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CompuAdd Corporation was a manufacturer of personal computers in Austin, Texas, USA. It assembled its product from components manufactured by others. CompuAdd created generic PC clone computers, but unlike most clone makers, had a large engineering staff. CompuAdd also created a Multimedia PC (MPC), the FunStation, and a Sun workstation clone, the SS-1.
CompuAdd was the largest clone PC manufacturer in Austin until 1993 and outsold PC's Limited (bankrupted and renamed Dell Computer Corporation). CompuAdd sold PCs to corporate, educational and government entities. CompuAdd Computers 386 was on the US Army's Mobile Missile System in Gulf War 1 (1991) and it was rated and tested by the Army for that use.
Bill Hayden's background
Hayden was born in San Antonio, Texas. He went to school at the University of Texas at Austin and graduated with a degree in electrical engineering in 1971. He was employed by Texas Instruments as a design engineer in a classified government reconnaissance project. In 1974, Hayden switched jobs to TI's Calculator Division and became a project engineer. It was there that Hayden claims he developed the entrepreneurial spirit that he later applied when he started CompuAdd. After several years in this position, which required a great deal of overtime, he decided that he needed more time to contemplate his future. He noticed that quality assurance was less demanding work with shorter hours and switched jobs. As his 10-year anniversary with TI approached in 1981, Hayden turned in his resignation.
CompuAdd was always 2nd fiddle to across town rival Dell Computer. Bill Hayden's desire to have better name recognition and his own engineering staff stretched his company too far in dept. Retail stores, engineering development cost overruns, and creation of CompuLite instead of cutting costs in his core business, all led to the company's demise.
Bill Hayden tried several other business ventures that were unsuccessful.
CompuAdd was founded by Bill Hayden in the following year, 1982. CompuAdd using $100,000 earned by selling real estate part-time. Hayden sold computer peripherals and add-on devices such as disk drives. The name came from this computer add-on business plan.
CompuAdd operated a chain of retail computer stores in the United States.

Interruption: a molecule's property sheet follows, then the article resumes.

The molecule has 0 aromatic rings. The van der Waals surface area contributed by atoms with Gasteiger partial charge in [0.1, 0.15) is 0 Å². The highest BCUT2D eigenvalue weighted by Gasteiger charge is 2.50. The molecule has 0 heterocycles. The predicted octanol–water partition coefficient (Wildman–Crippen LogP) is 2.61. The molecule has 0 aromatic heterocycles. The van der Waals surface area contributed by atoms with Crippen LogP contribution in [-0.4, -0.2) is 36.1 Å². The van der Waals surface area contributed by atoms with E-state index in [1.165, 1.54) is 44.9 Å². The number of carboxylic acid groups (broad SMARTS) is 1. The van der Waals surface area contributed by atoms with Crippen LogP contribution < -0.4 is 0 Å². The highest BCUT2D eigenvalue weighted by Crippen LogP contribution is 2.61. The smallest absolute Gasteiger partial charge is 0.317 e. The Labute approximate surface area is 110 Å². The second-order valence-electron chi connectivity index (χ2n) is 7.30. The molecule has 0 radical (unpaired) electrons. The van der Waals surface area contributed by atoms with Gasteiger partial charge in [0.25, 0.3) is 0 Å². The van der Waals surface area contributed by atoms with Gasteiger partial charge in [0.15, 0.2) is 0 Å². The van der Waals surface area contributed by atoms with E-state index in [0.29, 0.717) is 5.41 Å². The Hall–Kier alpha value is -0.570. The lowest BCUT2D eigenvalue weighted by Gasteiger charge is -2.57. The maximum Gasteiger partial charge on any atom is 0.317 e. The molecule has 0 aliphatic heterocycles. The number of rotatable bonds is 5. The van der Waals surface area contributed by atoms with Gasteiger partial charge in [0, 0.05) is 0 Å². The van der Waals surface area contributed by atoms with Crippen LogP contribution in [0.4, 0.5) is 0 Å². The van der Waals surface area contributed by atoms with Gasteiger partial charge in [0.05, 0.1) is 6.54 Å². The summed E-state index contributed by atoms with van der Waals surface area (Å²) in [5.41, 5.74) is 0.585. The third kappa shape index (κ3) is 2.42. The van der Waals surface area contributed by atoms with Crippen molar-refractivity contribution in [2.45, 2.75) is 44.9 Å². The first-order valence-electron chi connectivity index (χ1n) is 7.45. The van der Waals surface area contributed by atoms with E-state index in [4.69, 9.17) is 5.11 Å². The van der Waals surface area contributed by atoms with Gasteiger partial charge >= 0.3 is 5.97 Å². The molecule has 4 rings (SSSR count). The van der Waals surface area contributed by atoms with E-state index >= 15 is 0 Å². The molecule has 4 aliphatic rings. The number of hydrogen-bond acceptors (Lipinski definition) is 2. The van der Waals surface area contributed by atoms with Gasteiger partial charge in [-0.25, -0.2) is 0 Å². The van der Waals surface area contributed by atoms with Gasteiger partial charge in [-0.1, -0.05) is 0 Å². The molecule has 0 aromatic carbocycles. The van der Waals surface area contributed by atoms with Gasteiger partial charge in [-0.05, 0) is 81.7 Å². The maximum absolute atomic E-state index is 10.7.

CompuAdd also had a strong server line and all of its systems were superior to Dell Computer systems at the time.
At the height of CompuAdd's reign, it had over 100 sales people. CompuAdd policy was to not allow any sales representative to have the same name, so many chose their own names like Austin, Houston, Travis, Lamar, and other Texas geographically known places and historic people.
CompuAdd was two years ahead of its local competitor Dell Computers (PC's Limited) in catalog sales and had over 200 retail stores at its peak.
In 1993 CompuAdd closed all of its retail stores, to concentrate on direct sales, and sought Chapter 11 bankruptcy protection - but also launched a new line of Centura personal computers. When they emerged from bankruptcy in November 1993, 75 percent ownership of the company was transferred to unsecured creditors, with Hayden retaining 20 percent and the remainder held for employees.
Hayden shortly afterwards resigned as CEO, a position taken over by Richard Krause, the company's president and chief operating officer.
CompuAdd was subsequently bought by Dimeling, Schrieber & Park, a private Philadelphia investment company in September 1994.
- "Texas EE Seizes the Entrepreneurial Spirit", EDN, January 14, 1993
- Lewis, Peter H. (24 November 1991). "The Executive Computer; Compuadd Moves Up to the First Tier". Retrieved 8 September 2017.
- Prior, Teri (15 October 1994). "The Class of 1989: Where Are They Now?". Inc. Retrieved 8 September 2017.
- "CompuAdd Computer Corporation History". www.fundinguniverse.com. www.fundinguniverse.com. Retrieved 8 September 2017.